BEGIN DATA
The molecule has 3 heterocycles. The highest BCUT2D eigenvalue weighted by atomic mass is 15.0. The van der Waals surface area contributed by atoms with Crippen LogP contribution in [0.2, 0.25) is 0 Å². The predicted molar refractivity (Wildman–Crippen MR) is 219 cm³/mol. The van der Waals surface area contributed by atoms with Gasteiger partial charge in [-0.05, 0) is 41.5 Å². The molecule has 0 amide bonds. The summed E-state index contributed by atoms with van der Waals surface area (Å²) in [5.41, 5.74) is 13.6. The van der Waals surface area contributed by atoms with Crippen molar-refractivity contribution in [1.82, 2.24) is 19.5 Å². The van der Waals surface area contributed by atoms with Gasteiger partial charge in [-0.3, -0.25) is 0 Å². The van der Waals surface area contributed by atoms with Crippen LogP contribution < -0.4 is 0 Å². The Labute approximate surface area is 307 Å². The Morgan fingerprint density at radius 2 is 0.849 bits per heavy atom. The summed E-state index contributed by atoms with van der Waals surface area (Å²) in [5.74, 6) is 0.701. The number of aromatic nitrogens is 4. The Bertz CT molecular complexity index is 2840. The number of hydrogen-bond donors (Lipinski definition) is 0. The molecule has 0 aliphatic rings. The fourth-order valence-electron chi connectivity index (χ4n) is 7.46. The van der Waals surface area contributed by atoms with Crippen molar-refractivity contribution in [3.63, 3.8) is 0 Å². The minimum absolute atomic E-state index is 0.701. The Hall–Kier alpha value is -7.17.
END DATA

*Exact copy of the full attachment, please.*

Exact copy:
The molecule has 3 heterocycles. The highest BCUT2D eigenvalue weighted by atomic mass is 15.0. The van der Waals surface area contributed by atoms with Crippen LogP contribution in [0.2, 0.25) is 0 Å². The predicted molar refractivity (Wildman–Crippen MR) is 219 cm³/mol. The van der Waals surface area contributed by atoms with Gasteiger partial charge in [-0.05, 0) is 41.5 Å². The molecule has 0 amide bonds. The summed E-state index contributed by atoms with van der Waals surface area (Å²) in [5.41, 5.74) is 13.6. The van der Waals surface area contributed by atoms with Crippen molar-refractivity contribution in [1.82, 2.24) is 19.5 Å². The van der Waals surface area contributed by atoms with Gasteiger partial charge in [-0.3, -0.25) is 0 Å². The van der Waals surface area contributed by atoms with Crippen LogP contribution < -0.4 is 0 Å². The Labute approximate surface area is 307 Å². The Morgan fingerprint density at radius 2 is 0.849 bits per heavy atom. The summed E-state index contributed by atoms with van der Waals surface area (Å²) in [5.74, 6) is 0.701. The number of aromatic nitrogens is 4. The Bertz CT molecular complexity index is 2840. The number of hydrogen-bond donors (Lipinski definition) is 0. The molecule has 0 aliphatic rings. The fourth-order valence-electron chi connectivity index (χ4n) is 7.46. The van der Waals surface area contributed by atoms with Crippen molar-refractivity contribution in [3.63, 3.8) is 0 Å². The minimum absolute atomic E-state index is 0.701. The Hall–Kier alpha value is -7.17.